If you have any issues with confidence, public speaking, not feeling like you're seen or heard in a room, etc. Presence is perfect for you. It focuses on how we perceive ourselves and how others perceive us, and how we can change that for the better. It helps us to be comfortable, and use what we already have to overcome social fears and doubt whilst boosting confidence. I think this is so important for women in tech, especially when you can feel like one woman among a crowd of men.
8. Thrive: The Third Metric to Redefining Success and Creating a Life of Well-Being, Wisdom, and Wonder
by Arianna Huffington
This book really focuses on something beyond the two factors people in working life tend to not see past: money and power. I think, for women especially, sometimes we forgo our work-life balance to prove just how hard working we are. In my opinion, being this way only makes you stressed and resentful and actually, damages your career and work performance even though you think you’re doing the right thing for it. Whilst it’s not so much a tech focused book, this book is great for making you think about what it means to live, and work hard in a different way.
9. Break Your Own Rules: How to Change the Patterns of Thinking that Block Women’s Paths to Power
by Jill Flynn, Kathryn Heath, Mary Davis Holt
How can women break through into senior level leadership positions?
That’s the question that is the forefront of this book. It discusses 6 rules or assumptions that women follow that get in the way of their careers, and replaces these with new rules to follow. For example, the original rule of ‘Focus on Others’ is replaced by ‘Take Center Stage’, and my personal favourite ‘Ask Permission’ becomes ‘Proceed Until Apprehended’. For me, whilst this may seem really simple, it helps to have it seen in such terms. This is backed up by a heap of research by the author, results from over 1700 interviews with executives in Fortune 100 companies and stories from a range of high profile women including Ann Moore (CEO, Time Inc.), Susan Ivey (CEO, Reynolds American), and much more.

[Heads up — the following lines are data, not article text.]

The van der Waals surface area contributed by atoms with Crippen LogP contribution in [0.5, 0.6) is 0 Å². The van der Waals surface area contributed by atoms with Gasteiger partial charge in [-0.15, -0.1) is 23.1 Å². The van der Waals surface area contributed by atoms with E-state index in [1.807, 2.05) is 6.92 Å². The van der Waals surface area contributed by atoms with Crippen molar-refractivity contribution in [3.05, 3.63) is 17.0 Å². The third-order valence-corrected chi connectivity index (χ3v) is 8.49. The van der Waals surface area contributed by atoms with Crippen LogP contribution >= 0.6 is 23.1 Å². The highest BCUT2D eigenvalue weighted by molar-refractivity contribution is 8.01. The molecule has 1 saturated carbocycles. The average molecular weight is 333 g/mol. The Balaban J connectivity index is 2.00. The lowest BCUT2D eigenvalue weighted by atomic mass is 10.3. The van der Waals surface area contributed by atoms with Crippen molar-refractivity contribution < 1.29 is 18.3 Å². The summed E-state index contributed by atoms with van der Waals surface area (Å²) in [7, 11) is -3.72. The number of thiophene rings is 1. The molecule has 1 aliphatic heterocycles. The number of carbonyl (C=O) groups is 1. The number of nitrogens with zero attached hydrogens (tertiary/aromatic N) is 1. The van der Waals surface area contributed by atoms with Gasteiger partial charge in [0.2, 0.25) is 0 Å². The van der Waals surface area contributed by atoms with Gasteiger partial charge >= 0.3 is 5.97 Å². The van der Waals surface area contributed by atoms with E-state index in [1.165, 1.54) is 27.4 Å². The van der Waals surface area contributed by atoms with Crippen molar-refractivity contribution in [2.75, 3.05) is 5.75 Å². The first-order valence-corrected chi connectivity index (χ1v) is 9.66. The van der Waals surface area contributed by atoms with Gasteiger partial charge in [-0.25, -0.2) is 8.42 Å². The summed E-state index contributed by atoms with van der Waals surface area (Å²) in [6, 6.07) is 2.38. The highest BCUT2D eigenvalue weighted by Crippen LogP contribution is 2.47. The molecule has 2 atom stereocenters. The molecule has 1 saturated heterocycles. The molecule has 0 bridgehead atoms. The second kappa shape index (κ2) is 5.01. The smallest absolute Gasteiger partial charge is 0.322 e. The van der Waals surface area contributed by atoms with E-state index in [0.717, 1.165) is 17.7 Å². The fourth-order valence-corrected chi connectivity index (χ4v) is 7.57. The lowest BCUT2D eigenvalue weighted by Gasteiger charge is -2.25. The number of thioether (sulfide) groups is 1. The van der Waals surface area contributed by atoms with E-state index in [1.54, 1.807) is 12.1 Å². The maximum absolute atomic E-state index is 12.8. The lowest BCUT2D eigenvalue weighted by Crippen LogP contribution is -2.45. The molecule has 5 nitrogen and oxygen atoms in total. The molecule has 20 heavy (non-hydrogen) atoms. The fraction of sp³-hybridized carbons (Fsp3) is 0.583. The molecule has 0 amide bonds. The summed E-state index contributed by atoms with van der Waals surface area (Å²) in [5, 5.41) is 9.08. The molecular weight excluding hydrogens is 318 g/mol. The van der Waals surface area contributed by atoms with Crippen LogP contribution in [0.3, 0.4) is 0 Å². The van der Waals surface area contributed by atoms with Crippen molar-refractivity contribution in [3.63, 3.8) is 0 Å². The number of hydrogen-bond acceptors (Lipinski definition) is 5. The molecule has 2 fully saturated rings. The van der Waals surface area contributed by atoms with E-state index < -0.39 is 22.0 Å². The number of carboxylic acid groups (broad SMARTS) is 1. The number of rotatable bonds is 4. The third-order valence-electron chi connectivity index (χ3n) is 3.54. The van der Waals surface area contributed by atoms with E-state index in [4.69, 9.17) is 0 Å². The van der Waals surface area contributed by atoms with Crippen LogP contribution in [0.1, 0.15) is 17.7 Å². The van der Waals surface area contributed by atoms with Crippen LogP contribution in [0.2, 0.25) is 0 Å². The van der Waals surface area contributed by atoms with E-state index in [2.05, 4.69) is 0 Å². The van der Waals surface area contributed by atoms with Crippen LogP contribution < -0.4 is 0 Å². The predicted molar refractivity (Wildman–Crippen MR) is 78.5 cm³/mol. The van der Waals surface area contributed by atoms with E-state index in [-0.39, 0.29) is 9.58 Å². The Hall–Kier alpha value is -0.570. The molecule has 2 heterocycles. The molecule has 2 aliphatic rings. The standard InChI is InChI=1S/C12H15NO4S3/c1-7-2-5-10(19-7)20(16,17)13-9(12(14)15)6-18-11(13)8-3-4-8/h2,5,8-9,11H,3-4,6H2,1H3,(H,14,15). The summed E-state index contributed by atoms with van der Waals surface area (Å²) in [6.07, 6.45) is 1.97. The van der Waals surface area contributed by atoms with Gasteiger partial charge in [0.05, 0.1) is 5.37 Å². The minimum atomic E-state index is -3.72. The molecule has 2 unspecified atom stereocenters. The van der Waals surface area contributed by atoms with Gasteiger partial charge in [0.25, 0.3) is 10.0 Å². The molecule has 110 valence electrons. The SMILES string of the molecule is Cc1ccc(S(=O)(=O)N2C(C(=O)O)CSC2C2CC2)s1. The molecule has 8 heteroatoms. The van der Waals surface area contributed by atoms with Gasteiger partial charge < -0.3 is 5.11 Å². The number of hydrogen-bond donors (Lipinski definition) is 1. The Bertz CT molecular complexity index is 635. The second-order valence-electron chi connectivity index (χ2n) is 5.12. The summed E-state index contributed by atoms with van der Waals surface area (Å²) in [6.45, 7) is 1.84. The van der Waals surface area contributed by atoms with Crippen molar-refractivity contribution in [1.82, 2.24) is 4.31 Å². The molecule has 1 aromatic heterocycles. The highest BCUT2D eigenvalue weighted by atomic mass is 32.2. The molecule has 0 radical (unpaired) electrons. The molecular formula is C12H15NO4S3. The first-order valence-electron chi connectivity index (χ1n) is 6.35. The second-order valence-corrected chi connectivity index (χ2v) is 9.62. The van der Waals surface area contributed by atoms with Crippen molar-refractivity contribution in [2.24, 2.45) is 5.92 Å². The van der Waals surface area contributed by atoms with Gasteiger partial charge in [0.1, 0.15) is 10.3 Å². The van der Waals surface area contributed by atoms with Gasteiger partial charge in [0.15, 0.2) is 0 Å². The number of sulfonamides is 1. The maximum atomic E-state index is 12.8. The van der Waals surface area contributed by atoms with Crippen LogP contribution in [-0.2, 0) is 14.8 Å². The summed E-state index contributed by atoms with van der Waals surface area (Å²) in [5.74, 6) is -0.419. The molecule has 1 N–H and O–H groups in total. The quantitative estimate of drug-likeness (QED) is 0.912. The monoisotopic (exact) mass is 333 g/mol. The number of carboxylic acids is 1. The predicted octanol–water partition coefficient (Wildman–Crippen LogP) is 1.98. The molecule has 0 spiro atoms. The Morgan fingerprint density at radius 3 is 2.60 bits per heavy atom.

10. Own It: The Power of Women at Work
by Sallie Krawcheck
Sallie Krawcheck knows a bit about being a successful, working women in the digital age—she is the CEO and co-founder of the women’s online investment platform Ellevest and is a chairwoman of Ellevate Network, which she created in 2013 to support women entrepreneurs.
In this book, she focuses on her own experiences working in the high levels of business, both as she is now, an entrepreneur and a woman amongst men in the tech industry as she climbed the ranks. Most importantly, she shows that women play significant roles in business and gives advice on helping women grow their careers.
If you feel another book deserves to be recognized on this list, post it in the comments so we can all check it out!
Charlotte Anderson is a marketing enthusiast with a First Class Degree in Business from the University of Sussex. Currently, she is working as a digital marketer involved heavily with social media marketing and content creation, and hoping to gain further knowledge in coding and website development. Having written many essays around the subject of gender equality and representation in the media, she hopes to convey the passion for the subject through her blog posts with SheCanCode.